Your mother may have taught you that it's rude to point, but according to new research in Psychological Science, a journal of the Association for Psychological Science, gesturing may actually help improve communication.
Psychological scientist Spencer Kelly from Colgate University, along with Asli Özyürek and Eric Maris from Radboud University Nijmegen (The Netherlands) were interested in the interaction between speech and gesturing and how important this relationship is for language. In this study, volunteers watched brief videos of common actions (e.g., someone chopping vegetables, washing dishes) followed by a one-second video of a spoken word and a gesture. In some of the trials (congruent trials), the speech and gestures were related (e.g., "chop," chopping gesture), while during other trials (incongruent trials), what was said did not match the gesture (e.g., "chop," twisting gesture). The volunteers had to indicate whether the speech and gesture were related to the initial video they watched.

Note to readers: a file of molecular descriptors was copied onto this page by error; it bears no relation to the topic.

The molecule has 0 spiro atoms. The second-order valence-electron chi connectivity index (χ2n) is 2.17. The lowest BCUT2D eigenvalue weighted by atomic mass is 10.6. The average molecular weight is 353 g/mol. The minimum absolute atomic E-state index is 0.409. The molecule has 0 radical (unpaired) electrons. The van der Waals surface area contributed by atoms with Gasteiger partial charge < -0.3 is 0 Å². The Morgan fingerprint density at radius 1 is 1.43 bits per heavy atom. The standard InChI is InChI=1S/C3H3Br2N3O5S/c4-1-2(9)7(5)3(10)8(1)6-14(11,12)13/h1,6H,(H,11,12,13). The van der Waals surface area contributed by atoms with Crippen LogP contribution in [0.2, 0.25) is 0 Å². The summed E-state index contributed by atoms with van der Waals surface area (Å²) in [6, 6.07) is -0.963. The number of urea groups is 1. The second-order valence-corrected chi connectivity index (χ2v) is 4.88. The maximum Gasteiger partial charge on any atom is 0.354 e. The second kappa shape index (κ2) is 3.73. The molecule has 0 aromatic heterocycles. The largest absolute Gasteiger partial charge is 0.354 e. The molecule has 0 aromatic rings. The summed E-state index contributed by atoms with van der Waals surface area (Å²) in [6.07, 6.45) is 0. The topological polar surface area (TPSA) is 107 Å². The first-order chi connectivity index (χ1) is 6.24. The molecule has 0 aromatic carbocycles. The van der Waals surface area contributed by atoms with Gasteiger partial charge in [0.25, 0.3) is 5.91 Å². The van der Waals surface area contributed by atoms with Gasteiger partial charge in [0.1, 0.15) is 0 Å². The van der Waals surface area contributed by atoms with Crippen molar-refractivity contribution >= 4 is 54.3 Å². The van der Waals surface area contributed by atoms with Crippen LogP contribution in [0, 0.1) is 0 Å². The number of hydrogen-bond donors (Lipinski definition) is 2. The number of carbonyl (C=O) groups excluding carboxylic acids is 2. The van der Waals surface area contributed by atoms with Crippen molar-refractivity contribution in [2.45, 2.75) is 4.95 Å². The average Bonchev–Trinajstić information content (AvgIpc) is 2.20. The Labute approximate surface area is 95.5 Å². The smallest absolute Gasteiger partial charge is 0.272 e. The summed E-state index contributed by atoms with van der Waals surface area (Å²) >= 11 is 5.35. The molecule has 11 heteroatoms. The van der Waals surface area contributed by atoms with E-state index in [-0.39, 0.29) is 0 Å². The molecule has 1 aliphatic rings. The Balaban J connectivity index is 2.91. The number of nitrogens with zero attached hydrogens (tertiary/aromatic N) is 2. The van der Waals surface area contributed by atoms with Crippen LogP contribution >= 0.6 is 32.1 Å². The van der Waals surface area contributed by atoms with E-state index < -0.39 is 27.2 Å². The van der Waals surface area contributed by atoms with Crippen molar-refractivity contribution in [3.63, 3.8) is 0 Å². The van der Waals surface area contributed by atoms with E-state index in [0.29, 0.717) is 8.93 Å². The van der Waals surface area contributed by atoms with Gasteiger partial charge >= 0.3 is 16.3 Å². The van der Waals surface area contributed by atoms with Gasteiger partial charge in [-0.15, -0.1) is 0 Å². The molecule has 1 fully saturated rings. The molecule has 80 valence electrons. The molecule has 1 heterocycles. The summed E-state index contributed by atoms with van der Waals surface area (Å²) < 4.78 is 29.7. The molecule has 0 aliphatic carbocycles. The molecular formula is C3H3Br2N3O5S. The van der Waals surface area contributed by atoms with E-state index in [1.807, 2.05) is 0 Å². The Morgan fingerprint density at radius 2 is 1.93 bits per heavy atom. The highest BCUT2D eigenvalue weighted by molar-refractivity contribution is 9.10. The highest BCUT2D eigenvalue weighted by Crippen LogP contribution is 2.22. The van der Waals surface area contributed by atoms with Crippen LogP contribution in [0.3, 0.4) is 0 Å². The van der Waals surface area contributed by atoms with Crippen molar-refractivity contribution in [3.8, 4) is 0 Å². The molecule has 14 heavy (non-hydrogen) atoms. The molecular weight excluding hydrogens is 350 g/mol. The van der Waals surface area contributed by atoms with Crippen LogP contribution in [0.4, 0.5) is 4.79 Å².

The results revealed that the volunteers performed better during congruent trials than incongruent trials -- they were faster and more accurate when the gesture matched the spoken word. Furthermore, these results were replicated when the volunteers were told to pay attention only to the spoken word and not the gesture. Taken together, these findings suggest that when gesture and speech convey the same information, they are easier to understand than when they convey different information. In addition, these results indicate that gesture and speech form an integrated system that helps us in language comprehension.
The researchers note that "these results have implications for everyday communicative situations, such as in educational contexts (both teachers and students), persuasive messages (political speeches, advertisements), and situations of urgency (first aid, cock pit conversations)." They suggest that the best way for speakers to get their message across is to "coordinate what they say with their words with what they do with their hands." In other words, the authors conclude, "If you really want to make your point clear and readily understood, let your words and hands do the talking."
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